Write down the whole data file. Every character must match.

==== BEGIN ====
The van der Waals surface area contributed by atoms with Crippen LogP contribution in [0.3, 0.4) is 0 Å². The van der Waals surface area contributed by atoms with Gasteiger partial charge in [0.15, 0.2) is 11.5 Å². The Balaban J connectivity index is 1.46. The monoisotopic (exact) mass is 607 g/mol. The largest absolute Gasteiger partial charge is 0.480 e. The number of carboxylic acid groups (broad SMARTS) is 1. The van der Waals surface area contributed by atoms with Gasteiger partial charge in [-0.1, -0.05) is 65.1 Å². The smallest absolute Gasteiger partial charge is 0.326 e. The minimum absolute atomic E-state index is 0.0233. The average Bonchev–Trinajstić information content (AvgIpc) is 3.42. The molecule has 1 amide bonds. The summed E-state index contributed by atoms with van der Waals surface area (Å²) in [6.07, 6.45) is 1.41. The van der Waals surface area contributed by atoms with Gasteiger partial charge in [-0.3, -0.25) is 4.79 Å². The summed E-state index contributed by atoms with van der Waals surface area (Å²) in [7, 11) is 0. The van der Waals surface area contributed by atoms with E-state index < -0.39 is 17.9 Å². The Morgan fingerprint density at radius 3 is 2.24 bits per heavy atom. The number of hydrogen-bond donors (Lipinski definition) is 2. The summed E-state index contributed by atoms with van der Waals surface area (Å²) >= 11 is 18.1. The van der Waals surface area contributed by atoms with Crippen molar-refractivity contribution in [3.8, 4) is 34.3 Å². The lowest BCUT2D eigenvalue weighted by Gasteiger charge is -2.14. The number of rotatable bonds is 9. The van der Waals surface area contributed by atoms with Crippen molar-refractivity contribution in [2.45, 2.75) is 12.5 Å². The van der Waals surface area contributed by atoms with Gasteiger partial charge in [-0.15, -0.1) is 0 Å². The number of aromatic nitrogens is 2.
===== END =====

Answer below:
The van der Waals surface area contributed by atoms with Crippen LogP contribution in [0.3, 0.4) is 0 Å². The van der Waals surface area contributed by atoms with Gasteiger partial charge in [0.15, 0.2) is 11.5 Å². The Balaban J connectivity index is 1.46. The monoisotopic (exact) mass is 607 g/mol. The largest absolute Gasteiger partial charge is 0.480 e. The number of carboxylic acid groups (broad SMARTS) is 1. The van der Waals surface area contributed by atoms with Gasteiger partial charge in [-0.1, -0.05) is 65.1 Å². The smallest absolute Gasteiger partial charge is 0.326 e. The minimum absolute atomic E-state index is 0.0233. The average Bonchev–Trinajstić information content (AvgIpc) is 3.42. The molecule has 1 amide bonds. The summed E-state index contributed by atoms with van der Waals surface area (Å²) in [6.07, 6.45) is 1.41. The van der Waals surface area contributed by atoms with Gasteiger partial charge in [-0.3, -0.25) is 4.79 Å². The summed E-state index contributed by atoms with van der Waals surface area (Å²) in [7, 11) is 0. The van der Waals surface area contributed by atoms with E-state index < -0.39 is 17.9 Å². The Morgan fingerprint density at radius 3 is 2.24 bits per heavy atom. The number of hydrogen-bond donors (Lipinski definition) is 2. The summed E-state index contributed by atoms with van der Waals surface area (Å²) >= 11 is 18.1. The van der Waals surface area contributed by atoms with Crippen molar-refractivity contribution in [3.8, 4) is 34.3 Å². The lowest BCUT2D eigenvalue weighted by Gasteiger charge is -2.14. The number of rotatable bonds is 9. The van der Waals surface area contributed by atoms with Crippen molar-refractivity contribution in [2.45, 2.75) is 12.5 Å². The van der Waals surface area contributed by atoms with Gasteiger partial charge in [-0.15, -0.1) is 0 Å². The number of aromatic nitrogens is 2.